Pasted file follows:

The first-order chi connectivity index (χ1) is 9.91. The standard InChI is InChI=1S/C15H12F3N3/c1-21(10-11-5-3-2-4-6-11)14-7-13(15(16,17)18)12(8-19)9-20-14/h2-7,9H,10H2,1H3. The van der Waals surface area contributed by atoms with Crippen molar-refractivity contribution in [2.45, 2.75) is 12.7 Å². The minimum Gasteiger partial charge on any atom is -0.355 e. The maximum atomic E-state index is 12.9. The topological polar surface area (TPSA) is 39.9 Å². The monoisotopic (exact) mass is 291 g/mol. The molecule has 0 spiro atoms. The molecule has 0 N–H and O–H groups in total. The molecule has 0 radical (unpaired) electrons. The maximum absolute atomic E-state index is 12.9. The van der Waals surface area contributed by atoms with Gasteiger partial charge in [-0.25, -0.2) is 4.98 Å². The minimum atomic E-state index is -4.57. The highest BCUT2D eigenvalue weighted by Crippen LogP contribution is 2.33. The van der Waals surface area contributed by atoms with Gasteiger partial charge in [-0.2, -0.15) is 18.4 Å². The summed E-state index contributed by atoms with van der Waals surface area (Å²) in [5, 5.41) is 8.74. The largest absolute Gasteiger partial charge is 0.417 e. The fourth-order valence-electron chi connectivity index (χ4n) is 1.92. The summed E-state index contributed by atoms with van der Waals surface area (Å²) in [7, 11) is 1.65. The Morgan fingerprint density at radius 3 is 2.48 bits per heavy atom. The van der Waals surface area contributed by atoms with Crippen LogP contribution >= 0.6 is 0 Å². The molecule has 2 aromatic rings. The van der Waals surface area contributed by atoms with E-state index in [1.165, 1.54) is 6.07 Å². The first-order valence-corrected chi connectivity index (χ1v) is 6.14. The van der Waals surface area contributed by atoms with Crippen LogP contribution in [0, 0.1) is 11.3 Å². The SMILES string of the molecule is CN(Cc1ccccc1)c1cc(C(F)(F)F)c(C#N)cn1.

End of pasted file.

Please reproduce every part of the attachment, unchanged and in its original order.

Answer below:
The first-order chi connectivity index (χ1) is 9.91. The standard InChI is InChI=1S/C15H12F3N3/c1-21(10-11-5-3-2-4-6-11)14-7-13(15(16,17)18)12(8-19)9-20-14/h2-7,9H,10H2,1H3. The van der Waals surface area contributed by atoms with Crippen molar-refractivity contribution in [2.45, 2.75) is 12.7 Å². The minimum Gasteiger partial charge on any atom is -0.355 e. The maximum atomic E-state index is 12.9. The topological polar surface area (TPSA) is 39.9 Å². The monoisotopic (exact) mass is 291 g/mol. The molecule has 0 spiro atoms. The molecule has 0 N–H and O–H groups in total. The molecule has 0 radical (unpaired) electrons. The maximum absolute atomic E-state index is 12.9. The van der Waals surface area contributed by atoms with Gasteiger partial charge in [-0.25, -0.2) is 4.98 Å². The minimum atomic E-state index is -4.57. The highest BCUT2D eigenvalue weighted by Crippen LogP contribution is 2.33. The van der Waals surface area contributed by atoms with Gasteiger partial charge in [-0.2, -0.15) is 18.4 Å². The summed E-state index contributed by atoms with van der Waals surface area (Å²) in [5, 5.41) is 8.74. The largest absolute Gasteiger partial charge is 0.417 e. The fourth-order valence-electron chi connectivity index (χ4n) is 1.92. The summed E-state index contributed by atoms with van der Waals surface area (Å²) in [7, 11) is 1.65. The Morgan fingerprint density at radius 3 is 2.48 bits per heavy atom. The van der Waals surface area contributed by atoms with Crippen LogP contribution >= 0.6 is 0 Å². The molecule has 2 aromatic rings. The van der Waals surface area contributed by atoms with E-state index in [1.165, 1.54) is 6.07 Å². The first-order valence-corrected chi connectivity index (χ1v) is 6.14. The van der Waals surface area contributed by atoms with Crippen LogP contribution in [0, 0.1) is 11.3 Å². The SMILES string of the molecule is CN(Cc1ccccc1)c1cc(C(F)(F)F)c(C#N)cn1.